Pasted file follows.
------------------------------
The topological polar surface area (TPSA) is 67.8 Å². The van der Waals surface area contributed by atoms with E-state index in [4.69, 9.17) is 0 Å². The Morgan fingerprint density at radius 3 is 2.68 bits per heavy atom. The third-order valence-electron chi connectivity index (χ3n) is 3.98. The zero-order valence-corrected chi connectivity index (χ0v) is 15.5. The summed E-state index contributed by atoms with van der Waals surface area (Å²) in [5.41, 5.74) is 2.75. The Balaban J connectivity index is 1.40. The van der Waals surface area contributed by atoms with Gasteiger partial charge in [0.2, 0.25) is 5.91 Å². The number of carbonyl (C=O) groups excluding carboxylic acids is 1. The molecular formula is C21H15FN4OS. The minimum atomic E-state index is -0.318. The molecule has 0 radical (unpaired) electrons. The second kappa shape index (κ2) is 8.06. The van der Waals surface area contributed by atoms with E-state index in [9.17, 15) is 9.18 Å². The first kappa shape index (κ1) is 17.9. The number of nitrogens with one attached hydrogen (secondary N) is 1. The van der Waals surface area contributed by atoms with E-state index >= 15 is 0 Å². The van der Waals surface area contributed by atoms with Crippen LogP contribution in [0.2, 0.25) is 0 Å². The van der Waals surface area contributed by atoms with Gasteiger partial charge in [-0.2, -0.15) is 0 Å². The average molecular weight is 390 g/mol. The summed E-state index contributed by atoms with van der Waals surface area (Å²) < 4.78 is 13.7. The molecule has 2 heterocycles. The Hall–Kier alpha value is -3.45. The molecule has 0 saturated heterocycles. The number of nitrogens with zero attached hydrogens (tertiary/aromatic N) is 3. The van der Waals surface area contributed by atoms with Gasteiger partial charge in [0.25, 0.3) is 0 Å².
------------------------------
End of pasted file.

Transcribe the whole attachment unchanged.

The topological polar surface area (TPSA) is 67.8 Å². The van der Waals surface area contributed by atoms with E-state index in [4.69, 9.17) is 0 Å². The Morgan fingerprint density at radius 3 is 2.68 bits per heavy atom. The third-order valence-electron chi connectivity index (χ3n) is 3.98. The zero-order valence-corrected chi connectivity index (χ0v) is 15.5. The summed E-state index contributed by atoms with van der Waals surface area (Å²) in [5.41, 5.74) is 2.75. The Balaban J connectivity index is 1.40. The van der Waals surface area contributed by atoms with Gasteiger partial charge in [0.2, 0.25) is 5.91 Å². The number of carbonyl (C=O) groups excluding carboxylic acids is 1. The molecular formula is C21H15FN4OS. The minimum atomic E-state index is -0.318. The molecule has 0 radical (unpaired) electrons. The second kappa shape index (κ2) is 8.06. The van der Waals surface area contributed by atoms with E-state index in [9.17, 15) is 9.18 Å². The first kappa shape index (κ1) is 17.9. The number of nitrogens with one attached hydrogen (secondary N) is 1. The van der Waals surface area contributed by atoms with E-state index >= 15 is 0 Å². The van der Waals surface area contributed by atoms with Crippen LogP contribution in [0.2, 0.25) is 0 Å². The van der Waals surface area contributed by atoms with Gasteiger partial charge in [-0.2, -0.15) is 0 Å². The average molecular weight is 390 g/mol. The summed E-state index contributed by atoms with van der Waals surface area (Å²) < 4.78 is 13.7. The molecule has 2 heterocycles. The Hall–Kier alpha value is -3.45. The molecule has 0 saturated heterocycles. The number of nitrogens with zero attached hydrogens (tertiary/aromatic N) is 3. The van der Waals surface area contributed by atoms with Gasteiger partial charge in [0.25, 0.3) is 0 Å².